In this post let’s see the use of Conditional attribute and how it differs from #if directive.
It’s always best to go by an example. Consider the following.
It’s more than simple. If we run this “Hello World 1” will be printed on console. Now imagine that I want the method to be run only when a given condition satisfies. I know you can think of variety of ways to achieve that. But here the condition is based on a compilation symbol (DEBUG etc.).
Now let’s modify the code adding a compilation symbol named SOMETHING.
Now if we run this application, again "Hello World 1" will be printed on the console. And if we commented out the first line "#define SOMETHING", SayHello1() method will not get called thus the application will not print anything. It’s basically because the condition fails.
Now as you might aware, I can do the same using #if directive. Let’s modify the code to use #if.
This will print “Hello World 1” and if we commented out the SOMETHING symbol, SayHello1() method will not get called. It’s basically Just as in Example 2. So now you must be wondering what’s the difference between Conditional attribute and #if directive. Let’s move on.
The first difference is, when you use #if, the code which is wrapped between #if and #endif, will only get compiled if the condition next to #if is true. Basically you can write almost anything within the #if and #endif and as long the condition is false, it will not throw any compilation errors (even if there are any).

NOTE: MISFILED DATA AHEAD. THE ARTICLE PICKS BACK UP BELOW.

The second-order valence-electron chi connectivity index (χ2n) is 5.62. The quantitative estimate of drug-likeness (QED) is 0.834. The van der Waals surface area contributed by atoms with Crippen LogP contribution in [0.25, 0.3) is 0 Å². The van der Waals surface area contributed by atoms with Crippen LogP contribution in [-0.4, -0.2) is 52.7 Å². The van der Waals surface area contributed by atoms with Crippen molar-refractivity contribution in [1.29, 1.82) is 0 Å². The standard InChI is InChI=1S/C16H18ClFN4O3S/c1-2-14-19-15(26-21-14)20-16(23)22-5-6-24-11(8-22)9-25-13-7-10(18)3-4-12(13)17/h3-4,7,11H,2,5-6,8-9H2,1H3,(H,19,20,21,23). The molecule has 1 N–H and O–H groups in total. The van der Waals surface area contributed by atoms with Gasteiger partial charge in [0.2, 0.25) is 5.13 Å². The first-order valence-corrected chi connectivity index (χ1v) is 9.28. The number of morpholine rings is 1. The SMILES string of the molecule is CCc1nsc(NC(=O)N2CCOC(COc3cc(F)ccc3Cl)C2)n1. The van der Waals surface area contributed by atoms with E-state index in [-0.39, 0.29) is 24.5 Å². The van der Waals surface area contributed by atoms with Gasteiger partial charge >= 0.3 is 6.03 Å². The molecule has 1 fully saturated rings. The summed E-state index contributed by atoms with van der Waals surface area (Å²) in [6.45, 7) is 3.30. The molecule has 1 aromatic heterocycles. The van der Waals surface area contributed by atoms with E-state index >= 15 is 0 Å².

The second and most important difference is, how IL is emitted in both these scenarios. When you use #if, the IL for code within the #if and #endif, will only get emitted if the given condition is true. Where as when you use Conditional attribute, IL will be emitted based on the method calls. Confused?, let’s go by the example. Let me modify the code to use both Conditional attribute and #if, and then let’s compare the IL which gets generated.
Now after compiling the code, let’s see what the generated IL is (here I am using ildasm.exe).
Here let’s see what we have for Main() method.
|IL for Main()|
You can see that IL is generated for two method calls SayHello1() and SayHello2(). Now let’s commented out the compilation symbol SOMETHING, compile the code and examine the emitted IL back again.
|IL for Main()|
Now there is nothing on SayHello1() and SayHello2() method calls in Main() method. Still no difference. Let’s come to this later in the post again.
Now let’s modify the code further as below.
Take a note that, I have the first line commented out (otherwise, there won’t be any difference). Now let’s compile and examine the IL on Main() method back again.
|IL for Main()|
And now, you should be able to see a clear difference. There is nothing on SayHello1() method call, but you can see the IL code for SayHello2() method call.
The reason is, now the call to our conditional method (SayHello3()) is done through intermediate method (SayHello2()). And you can see, even if I use the same approach in #if scenario, but still no IL was generated for that.
And now the reason for IL code to be same on Example 4 is, in that case we were directly calling a conditional method (SayHello2()) from the Main() method. And since the condition is false, compiler knows it can’t call the SayHello2(). Because of that no IL code is generated for conditional (SayHello2()) method call.
Hope this post gives you a clear understanding on Compilation attribute and it’s difference between #if directive.